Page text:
“The Air Threat”
Lord President of Council
Remarks to House of Commons
November 10, 1932
FULL TEXT VERSION
Few famous speeches have been more misunderstood than that by Stanley Baldwin, Britain’s once and future Prime Minister, on the eve of Armistice Day 1932. The debate concerned disarmament. In his remarks, Baldwin spotlighted airpower, warning, “It is well … for the man in the street to realize that there is no power on earth that can protect him from being bombed, whatever people may tell him. The bomber will always get through.” He was right: There was as yet no effective defense against air attack. The mix-up concerned Baldwin’s motive. Airpower theorists, promoting the bomber as a war-winning weapon, often appropriated Baldwin’s words to bolster their own claims. Some misread Baldwin’s words as endorsing air war. Nothing could be more untrue, as the text makes clear. He in fact was calling for tight constraints on the air weapon. Indeed, Baldwin fought to block any buildup of airpower throughout the 1930s, which brought him to criticism from, among others, Winston Churchill. Note: Thanks to Brett Holman of airminded.org for supplying the basic text.
What the world suffers from is a sense of fear, a want of confidence; and it is a fear held instinctively and without knowledge, very often. But my own view—and I have slowly and deliberately come to this conclusion—is that there is no one thing that is more responsible for that fear … than the fear of the air.
Up to the time of the last war, civilians were exempt from the worst perils of war. They suffered sometimes from hunger, sometimes from the loss of sons and relatives serving in the Army. But now, in addition to this, they suffered from the constant fear not only of being killed themselves, but, what is perhaps worse for a man, of seeing his wife and children killed from the air. These feelings exist among the ordinary people throughout the whole of the civilized world, but I doubt if many of those who have that fear realize one or two things with reference to the cause of that fear.
That is the appalling speed which the air has brought into modern warfare, the speed of the attack. The speed of the attack, compared with the attack of an army, is as the speed of a motor-car to that of a four-in-hand. In the next war you will find that any town within reach of an aerodrome can be bombed within the first five minutes of war. …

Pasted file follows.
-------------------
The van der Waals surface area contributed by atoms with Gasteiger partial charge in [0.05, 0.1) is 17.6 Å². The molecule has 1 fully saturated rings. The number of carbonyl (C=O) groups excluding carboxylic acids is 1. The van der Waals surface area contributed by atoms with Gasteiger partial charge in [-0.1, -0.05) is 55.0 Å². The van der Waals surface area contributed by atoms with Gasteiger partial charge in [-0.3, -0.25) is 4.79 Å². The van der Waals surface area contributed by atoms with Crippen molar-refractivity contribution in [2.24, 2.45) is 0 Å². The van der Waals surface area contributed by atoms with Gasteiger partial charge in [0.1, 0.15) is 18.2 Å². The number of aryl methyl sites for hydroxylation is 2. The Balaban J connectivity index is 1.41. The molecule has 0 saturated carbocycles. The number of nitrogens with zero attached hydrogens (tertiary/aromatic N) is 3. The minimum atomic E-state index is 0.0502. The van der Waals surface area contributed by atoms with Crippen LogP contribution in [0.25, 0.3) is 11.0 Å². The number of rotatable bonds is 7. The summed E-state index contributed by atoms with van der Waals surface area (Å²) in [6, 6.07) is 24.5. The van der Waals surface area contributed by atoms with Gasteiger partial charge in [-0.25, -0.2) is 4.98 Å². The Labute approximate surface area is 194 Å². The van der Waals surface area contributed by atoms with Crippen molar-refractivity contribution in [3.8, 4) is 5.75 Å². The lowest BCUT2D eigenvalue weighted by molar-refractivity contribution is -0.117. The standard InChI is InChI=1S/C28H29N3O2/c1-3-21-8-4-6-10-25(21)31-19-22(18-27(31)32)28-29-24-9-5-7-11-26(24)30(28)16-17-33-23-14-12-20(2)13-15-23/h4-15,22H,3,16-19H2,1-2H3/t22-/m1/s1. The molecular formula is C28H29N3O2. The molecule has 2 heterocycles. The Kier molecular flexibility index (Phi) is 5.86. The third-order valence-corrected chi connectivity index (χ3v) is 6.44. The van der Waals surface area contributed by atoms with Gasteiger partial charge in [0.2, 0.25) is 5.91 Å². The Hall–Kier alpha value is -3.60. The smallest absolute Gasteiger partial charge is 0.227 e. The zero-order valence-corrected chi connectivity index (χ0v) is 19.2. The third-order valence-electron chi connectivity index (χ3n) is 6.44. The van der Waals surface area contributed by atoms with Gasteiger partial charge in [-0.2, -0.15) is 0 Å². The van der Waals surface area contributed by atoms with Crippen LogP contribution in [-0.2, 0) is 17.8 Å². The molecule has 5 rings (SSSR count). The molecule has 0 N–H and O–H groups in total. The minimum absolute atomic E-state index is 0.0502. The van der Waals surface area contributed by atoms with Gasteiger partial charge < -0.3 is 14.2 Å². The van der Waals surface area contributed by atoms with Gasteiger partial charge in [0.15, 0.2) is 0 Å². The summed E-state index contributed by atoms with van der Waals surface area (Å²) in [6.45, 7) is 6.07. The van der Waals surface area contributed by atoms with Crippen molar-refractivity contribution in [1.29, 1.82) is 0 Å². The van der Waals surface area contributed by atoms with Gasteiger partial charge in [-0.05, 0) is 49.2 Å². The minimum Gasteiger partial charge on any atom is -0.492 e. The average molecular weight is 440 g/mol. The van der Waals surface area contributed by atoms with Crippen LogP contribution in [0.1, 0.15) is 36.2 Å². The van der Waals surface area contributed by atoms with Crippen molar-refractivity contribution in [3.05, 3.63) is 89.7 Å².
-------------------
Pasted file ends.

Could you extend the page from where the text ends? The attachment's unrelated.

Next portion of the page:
I think it is well also for the man in the street to realize that there is no power on earth that can protect him from being bombed, whatever people may tell him. The bomber will always get through, and it is very easy to understand that if you realize the area of space. Take any large town you like on this island or on the Continent within reach of an aerodrome. For the defense of that town and its suburbs, you have to split up the air into sectors for defense. Calculate that the bombing aeroplanes will be at least 20,000 feet high in the air, and perhaps higher, and it is a matter of mathematical calculation that you will have sectors of from tens to hundreds of cubic miles.
Imagine 100 cubic miles covered with cloud and fog, and you can calculate how many aeroplanes you would have to throw into that to have much chance of catching odd aeroplanes as they fly through it. It cannot be done, and there is no expert in Europe who will say that it can. The only defense is in offense, which means that you have got to kill more women and children more quickly than the enemy if you want to save yourselves. …
I will not pretend that we are not taking our precautions in this country. We have done it. We have made our investigations … and hitherto without any publicity, but considering the years that are required to make preparations, any government of this country in the present circumstances of the world would have been guilty of criminal negligence had they neglected to make their preparations. The same is true of other nations. What more potent cause of fear can there be than this kind of thing that is going on on the Continent? And fear is a very dangerous thing. It is quite true that it may act as a deterrent in people’s minds against war, but it is much more likely to make them want to increase armaments to protect them against the terrors that they know may be launched against them.
We have to remember that aerial warfare is still in its infancy, and its potentialities are incalculable and inconceivable. How have the nations tried to deal with this terror of the air? I confess that the more I have studied this question the more depressed I have been at the perfectly futile attempts that have been made to deal with this problem. …
As far as the air is concerned, there is, as has been most truly said, no way of complete disarmament except the abolition of flying. We have never known mankind to go back on a new invention. It might be a good thing for this world, as I heard some of the most distinguished men in the air service say, if men had never learned to fly. There is no more important question before every man, woman, and child in Europe than what we are going to do with this power now that we have got it. …
If it is possible, the air forces of the world ought to be abolished, but if they are, you have got civil aviation, and in civil aviation you have your potential bombers. … In my view, it is necessary for the nations of the world concerned to devote the whole of their mind to this question of civil aviation, to see if it is possible so to control civil aviation that such disarmament would be feasible. …
It has never really been much discussed or thought out, and yet to my mind it is far the most important of all the questions of disarmament, for all disarmament hangs on the air, and as long as the air exists, you cannot get rid of that fear of which I spoke and which I believe to be the parent of many troubles.